INDEPENDENT NEWS

Dual success for Engineering spin-offs

Published: Mon 13 Nov 2006 12:01 AM
Media Release
13 November 2006
Dual success for Engineering spin-offs
The Faculty of Engineering at The University of Auckland is celebrating a double win with two of its spin-out companies named high-tech innovators of the year.
Telemetry Research and the Optima Corporation were the joint winners of the PricewaterhouseCoopers Hi-Tech Innovation of the Year prize awarded on November 4. Both companies are the result of University research being commercialised.
Telemetry Research is a spin-off from the Faculty of Engineering and Faculty of Medical and Health Sciences. The company develops wireless power transfer technology for medical applications, such as artificial hearts and heart-assist devices. The devices allow power to be transmitted through the skin without damaging tissue, using inductively coupled power transfer (ICPT) technology. The Faculty of Engineering is a pioneer in ICPT technology.
Telemetry co-founders, Associate Professor Simon Malpas and Dr David Budgett, are both senior academics at the University.
Professor Malpas says, “Telemetry Research is a hi-tech innovation company from the ground up. We plan to revolutionise the medical device industry within New Zealand ensuring employment for graduates, promoting New Zealand as a base for other medical device companies, and play a part in diversifying the economy away from simple commodities.”
The Optima Corporation designs software to streamline business operations. Their flagship product is a system for emergency ambulance services called Siren. The company was founded by three graduates and two lecturers, Professor David Ryan and Dr Andrew Mason, from the University’s Engineering Science department. Its high-technology software is based on Operations Research technology developed at the University, and it is being used to improve ambulance response times in the UK, Canada, Australia and Scandinavia.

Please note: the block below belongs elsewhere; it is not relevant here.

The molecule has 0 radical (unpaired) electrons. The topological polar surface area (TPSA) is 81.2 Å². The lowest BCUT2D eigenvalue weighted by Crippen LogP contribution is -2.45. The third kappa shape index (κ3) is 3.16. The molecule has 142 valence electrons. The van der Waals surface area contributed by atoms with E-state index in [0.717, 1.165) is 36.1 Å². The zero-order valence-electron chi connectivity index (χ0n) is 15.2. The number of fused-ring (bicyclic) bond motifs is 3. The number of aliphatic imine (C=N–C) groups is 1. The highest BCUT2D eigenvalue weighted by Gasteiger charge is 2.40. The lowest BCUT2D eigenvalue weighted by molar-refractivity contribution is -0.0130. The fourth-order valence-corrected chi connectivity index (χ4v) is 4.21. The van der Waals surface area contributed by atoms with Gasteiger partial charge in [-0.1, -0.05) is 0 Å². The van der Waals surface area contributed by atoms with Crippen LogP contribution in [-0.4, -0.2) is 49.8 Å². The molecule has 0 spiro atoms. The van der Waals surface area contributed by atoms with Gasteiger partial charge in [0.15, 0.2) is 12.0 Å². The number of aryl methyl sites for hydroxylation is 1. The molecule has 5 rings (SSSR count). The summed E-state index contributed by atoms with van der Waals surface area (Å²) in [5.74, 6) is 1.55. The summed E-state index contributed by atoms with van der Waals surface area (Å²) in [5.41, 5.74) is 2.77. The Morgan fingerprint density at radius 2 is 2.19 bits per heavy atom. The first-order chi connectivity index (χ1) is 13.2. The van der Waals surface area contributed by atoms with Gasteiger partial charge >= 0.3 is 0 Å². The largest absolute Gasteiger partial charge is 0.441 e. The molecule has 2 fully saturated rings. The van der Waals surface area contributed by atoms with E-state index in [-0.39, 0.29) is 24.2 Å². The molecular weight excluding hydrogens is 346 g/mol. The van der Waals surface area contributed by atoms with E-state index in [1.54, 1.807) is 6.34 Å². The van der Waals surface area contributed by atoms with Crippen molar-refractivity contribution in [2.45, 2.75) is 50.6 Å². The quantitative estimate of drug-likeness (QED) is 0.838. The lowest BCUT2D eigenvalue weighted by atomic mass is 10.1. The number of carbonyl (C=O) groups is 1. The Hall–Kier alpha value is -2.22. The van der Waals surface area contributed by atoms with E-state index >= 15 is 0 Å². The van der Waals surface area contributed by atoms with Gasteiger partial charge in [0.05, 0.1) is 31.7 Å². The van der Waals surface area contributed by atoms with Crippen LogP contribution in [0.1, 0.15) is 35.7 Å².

Dr Mason says, “This is a tremendous endorsement of our research in Engineering Science and the role we play in creating high-technology ventures that reach worldwide markets. The commercial success of research is vital if New Zealand hopes to be a technology-driven economy competing on an international level.”
Optima has grown rapidly since 2005 when it received $1million in venture capital funding through an investor group called ICE Angels, allowing the start-up to expand into international markets.
Both Optima and Telemetry received support in their early stages from the “entrepreneurial ecosystem” set up by the University’s Business School. Telemetry won the Business School’s Spark Entrepreneurial Challenge in 2004, netting $20,000 in start-up capital. Both companies were “incubated” at The Icehouse, a space for start-up companies founded by the Business School.
Now in its 13th year, the Hi-Tech Awards recognise kiwi companies and individuals behind the growth and promotion of the New Zealand hi-tech industry.
ENDS

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